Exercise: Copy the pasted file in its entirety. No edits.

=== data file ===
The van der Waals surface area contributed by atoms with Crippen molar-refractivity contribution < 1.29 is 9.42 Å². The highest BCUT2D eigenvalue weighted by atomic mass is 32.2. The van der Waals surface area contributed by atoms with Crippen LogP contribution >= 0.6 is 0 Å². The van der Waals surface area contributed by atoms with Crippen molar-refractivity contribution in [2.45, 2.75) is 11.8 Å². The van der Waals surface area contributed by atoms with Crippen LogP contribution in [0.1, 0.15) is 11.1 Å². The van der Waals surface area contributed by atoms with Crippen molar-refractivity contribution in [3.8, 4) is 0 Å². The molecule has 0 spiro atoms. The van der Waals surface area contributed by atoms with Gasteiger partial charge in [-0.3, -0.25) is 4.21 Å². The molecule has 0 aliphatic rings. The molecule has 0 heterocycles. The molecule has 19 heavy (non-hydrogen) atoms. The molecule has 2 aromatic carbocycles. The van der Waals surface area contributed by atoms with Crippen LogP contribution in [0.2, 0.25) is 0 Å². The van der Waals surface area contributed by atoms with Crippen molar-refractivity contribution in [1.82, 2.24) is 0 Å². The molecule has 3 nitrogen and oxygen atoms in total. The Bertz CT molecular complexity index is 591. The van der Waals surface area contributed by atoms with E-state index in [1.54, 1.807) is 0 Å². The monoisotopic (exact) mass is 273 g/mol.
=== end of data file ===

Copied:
The van der Waals surface area contributed by atoms with Crippen molar-refractivity contribution < 1.29 is 9.42 Å². The highest BCUT2D eigenvalue weighted by atomic mass is 32.2. The van der Waals surface area contributed by atoms with Crippen LogP contribution >= 0.6 is 0 Å². The van der Waals surface area contributed by atoms with Crippen molar-refractivity contribution in [2.45, 2.75) is 11.8 Å². The van der Waals surface area contributed by atoms with Crippen LogP contribution in [0.1, 0.15) is 11.1 Å². The van der Waals surface area contributed by atoms with Crippen molar-refractivity contribution in [3.8, 4) is 0 Å². The molecule has 0 spiro atoms. The van der Waals surface area contributed by atoms with Gasteiger partial charge in [-0.3, -0.25) is 4.21 Å². The molecule has 0 aliphatic rings. The molecule has 0 heterocycles. The molecule has 19 heavy (non-hydrogen) atoms. The molecule has 2 aromatic carbocycles. The van der Waals surface area contributed by atoms with Crippen LogP contribution in [0.2, 0.25) is 0 Å². The van der Waals surface area contributed by atoms with Crippen molar-refractivity contribution in [1.82, 2.24) is 0 Å². The molecule has 3 nitrogen and oxygen atoms in total. The Bertz CT molecular complexity index is 591. The van der Waals surface area contributed by atoms with E-state index in [1.54, 1.807) is 0 Å². The monoisotopic (exact) mass is 273 g/mol.